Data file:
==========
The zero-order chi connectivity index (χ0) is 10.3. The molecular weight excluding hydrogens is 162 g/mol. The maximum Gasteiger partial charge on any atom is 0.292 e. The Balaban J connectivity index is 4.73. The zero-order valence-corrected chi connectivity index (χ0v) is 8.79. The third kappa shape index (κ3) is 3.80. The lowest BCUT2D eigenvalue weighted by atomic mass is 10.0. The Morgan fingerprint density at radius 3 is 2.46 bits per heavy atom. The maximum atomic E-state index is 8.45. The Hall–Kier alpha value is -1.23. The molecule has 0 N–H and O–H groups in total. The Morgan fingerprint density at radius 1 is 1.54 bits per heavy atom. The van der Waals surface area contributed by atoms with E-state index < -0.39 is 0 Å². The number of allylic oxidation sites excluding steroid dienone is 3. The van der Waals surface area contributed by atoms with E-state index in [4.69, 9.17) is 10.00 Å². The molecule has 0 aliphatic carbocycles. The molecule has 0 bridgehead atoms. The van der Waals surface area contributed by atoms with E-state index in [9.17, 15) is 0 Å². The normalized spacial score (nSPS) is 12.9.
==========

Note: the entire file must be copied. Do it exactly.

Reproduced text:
The zero-order chi connectivity index (χ0) is 10.3. The molecular weight excluding hydrogens is 162 g/mol. The maximum Gasteiger partial charge on any atom is 0.292 e. The Balaban J connectivity index is 4.73. The zero-order valence-corrected chi connectivity index (χ0v) is 8.79. The third kappa shape index (κ3) is 3.80. The lowest BCUT2D eigenvalue weighted by atomic mass is 10.0. The Morgan fingerprint density at radius 3 is 2.46 bits per heavy atom. The maximum atomic E-state index is 8.45. The Hall–Kier alpha value is -1.23. The molecule has 0 N–H and O–H groups in total. The Morgan fingerprint density at radius 1 is 1.54 bits per heavy atom. The van der Waals surface area contributed by atoms with E-state index < -0.39 is 0 Å². The number of allylic oxidation sites excluding steroid dienone is 3. The van der Waals surface area contributed by atoms with E-state index in [4.69, 9.17) is 10.00 Å². The molecule has 0 aliphatic carbocycles. The molecule has 0 bridgehead atoms. The van der Waals surface area contributed by atoms with E-state index in [9.17, 15) is 0 Å². The normalized spacial score (nSPS) is 12.9.